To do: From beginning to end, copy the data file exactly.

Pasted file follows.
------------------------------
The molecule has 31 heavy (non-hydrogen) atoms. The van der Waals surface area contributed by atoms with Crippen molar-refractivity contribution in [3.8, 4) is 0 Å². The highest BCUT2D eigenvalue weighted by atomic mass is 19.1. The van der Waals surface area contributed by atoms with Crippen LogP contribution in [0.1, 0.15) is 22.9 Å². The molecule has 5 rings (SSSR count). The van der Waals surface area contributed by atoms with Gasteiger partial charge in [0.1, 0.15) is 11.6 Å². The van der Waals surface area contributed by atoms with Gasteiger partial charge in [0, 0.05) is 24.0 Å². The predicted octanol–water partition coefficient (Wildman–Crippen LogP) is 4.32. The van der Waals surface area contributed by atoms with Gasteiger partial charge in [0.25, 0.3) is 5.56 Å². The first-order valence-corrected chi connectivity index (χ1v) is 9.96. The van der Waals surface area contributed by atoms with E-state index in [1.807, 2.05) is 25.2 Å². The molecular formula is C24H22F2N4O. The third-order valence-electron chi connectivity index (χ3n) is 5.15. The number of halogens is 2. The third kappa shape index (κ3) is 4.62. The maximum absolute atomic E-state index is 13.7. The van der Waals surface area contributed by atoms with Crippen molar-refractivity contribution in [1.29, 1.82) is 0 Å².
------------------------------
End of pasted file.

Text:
The molecule has 31 heavy (non-hydrogen) atoms. The van der Waals surface area contributed by atoms with Crippen molar-refractivity contribution in [3.8, 4) is 0 Å². The highest BCUT2D eigenvalue weighted by atomic mass is 19.1. The van der Waals surface area contributed by atoms with Crippen LogP contribution in [0.1, 0.15) is 22.9 Å². The molecule has 5 rings (SSSR count). The van der Waals surface area contributed by atoms with Gasteiger partial charge in [0.1, 0.15) is 11.6 Å². The van der Waals surface area contributed by atoms with Gasteiger partial charge in [0, 0.05) is 24.0 Å². The predicted octanol–water partition coefficient (Wildman–Crippen LogP) is 4.32. The van der Waals surface area contributed by atoms with Gasteiger partial charge in [0.25, 0.3) is 5.56 Å². The first-order valence-corrected chi connectivity index (χ1v) is 9.96. The van der Waals surface area contributed by atoms with E-state index in [1.807, 2.05) is 25.2 Å². The molecular formula is C24H22F2N4O. The third-order valence-electron chi connectivity index (χ3n) is 5.15. The number of halogens is 2. The third kappa shape index (κ3) is 4.62. The maximum absolute atomic E-state index is 13.7. The van der Waals surface area contributed by atoms with Crippen molar-refractivity contribution in [1.29, 1.82) is 0 Å².